The region is literally too hot for cost-effective, sustainable operations unless DC operators integrate three pain points and counter-strategies in stride.

Within the Data Center (DC) ecosystem the significance of meeting ambitious sustainability goals has become increasingly apparent. We only need to take a look at the Paris agreement, where global commitments were made to cut carbon emissions by 50% by 2030, and achieve Net Zero emissions by 2050.

The most important consideration then becomes, how can we make a substantial, positive impact in addressing sustainability challenges?

To meet sustainability targets, we need a combination of innovative technology; the ability to implement it; and execution on a wide-enough scale to achieve the impact required.

We can break this down into the following considerations: sustainability, serviceability, and scalability.

Dr Kelley Mullick, Vice President of Technology Advancement and Alliances, Iceotope

The South-east Asia situation

The International Energy Agency has found that energy demands in South-east Asia have risen by an average of 3% per year over the past two decades, with this trend expected to continue until 2030 —  under current policy settings.

It is clear (especially over the next decade) that implementing sustainability, serviceability, and scalability initiatives in the region’s data center industry is imperative.

    • Sustainability in the tropics

      Compared to air-cooling alternatives, liquid cooling technologies demonstrate superior effectiveness. These traits can be attributed to their notably higher heat transfer coefficient and heat capacity.

      • The heat transfer coefficient, which gauges the efficiency of heat movement from an object to its surroundings based on temperature disparities, plays a pivotal role in minimizing temperature fluctuations and hotspots. Consequently, it ensures consistent performance and mitigates the risk of hardware malfunctions.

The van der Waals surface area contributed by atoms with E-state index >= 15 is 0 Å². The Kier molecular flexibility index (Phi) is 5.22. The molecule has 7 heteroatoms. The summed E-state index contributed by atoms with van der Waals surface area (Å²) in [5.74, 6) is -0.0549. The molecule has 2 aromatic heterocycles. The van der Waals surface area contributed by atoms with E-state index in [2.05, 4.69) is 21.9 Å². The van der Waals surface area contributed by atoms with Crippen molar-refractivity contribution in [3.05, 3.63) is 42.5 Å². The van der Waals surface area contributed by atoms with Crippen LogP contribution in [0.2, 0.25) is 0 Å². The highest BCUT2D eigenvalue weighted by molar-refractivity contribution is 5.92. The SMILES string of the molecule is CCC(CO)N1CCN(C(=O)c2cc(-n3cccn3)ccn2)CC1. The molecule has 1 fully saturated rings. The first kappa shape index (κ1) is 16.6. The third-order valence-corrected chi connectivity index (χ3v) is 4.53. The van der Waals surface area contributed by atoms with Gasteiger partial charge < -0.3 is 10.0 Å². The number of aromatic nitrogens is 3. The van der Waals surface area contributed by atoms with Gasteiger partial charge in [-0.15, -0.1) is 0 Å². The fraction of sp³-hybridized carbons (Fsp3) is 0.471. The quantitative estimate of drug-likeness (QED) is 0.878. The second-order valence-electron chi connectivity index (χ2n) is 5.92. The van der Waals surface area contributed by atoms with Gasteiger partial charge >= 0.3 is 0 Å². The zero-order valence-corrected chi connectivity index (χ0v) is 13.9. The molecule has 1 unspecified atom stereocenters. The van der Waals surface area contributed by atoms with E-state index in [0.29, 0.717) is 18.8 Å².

• An additional advantage of liquid cooling technology is the elimination of the need for server fans, resulting in reduced noise levels and energy consumption.
      • Encouragingly, data centers that traditionally rely on air cooling can smoothly transition to precision liquid. Among liquid cooling technologies, those that combine superior performance with sustainability tend to offer better long-term investment returns, especially in SEA’s tropical climates.

    • Serviceability in arid climates

      The operational efficiency of IT equipment remains a critical consideration for data centers today. Nonetheless, certain liquid cooling systems are more cumbersome to service than others.

      In the past, operators of large-scale data centers strategically selected their locations based on various factors, including demand, affordable electricity, and access to resources like land and water, enabling them to effectively utilize air cooling technologies. In hot and arid climates such as those in the region, liquid cooling is proving to be a more sustainable solution.

      Nevertheless, liquid cooling solutions have to competitive in terms of consistency, reliability and overall serviceability — in terms of efficiency, hardware lifespan, spatial footprint, and being future-proof in tropical climates.

    • Making an impact at scale

      Globally, considerable investments (reaching billions of dollars) have been allocated to expand the capacity of air-cooled data centers to meet scalability requirements.

      For some liquid cooling solutions, special modifications may also be needed to expand the scale: for example, the reinforcement of floor structures. This means some existing data centers may not be readily suitable for such modifications.

      Data center operators can solve this type of problems by:

      • Integrating and developing a supply chain that supports liquid cooling, and prioritizing material compatibility and dependability active involvement in endeavors to establish standards and research, including the Open Compute Project, which has outlined the essential criteria for fluids and IT equipment.
      • With better standards defined, the supply chain can expedite the uptake and integration of liquid cooling technologies, thereby facilitating smooth assimilation and fostering widespread acknowledgment within the industry.

When data center cooling is enhanced, easily and preemptively maintained, with significant cost reductions at scale, such benefits will have a ripple effect that fosters the accelerated uptake of wider sustainability goals.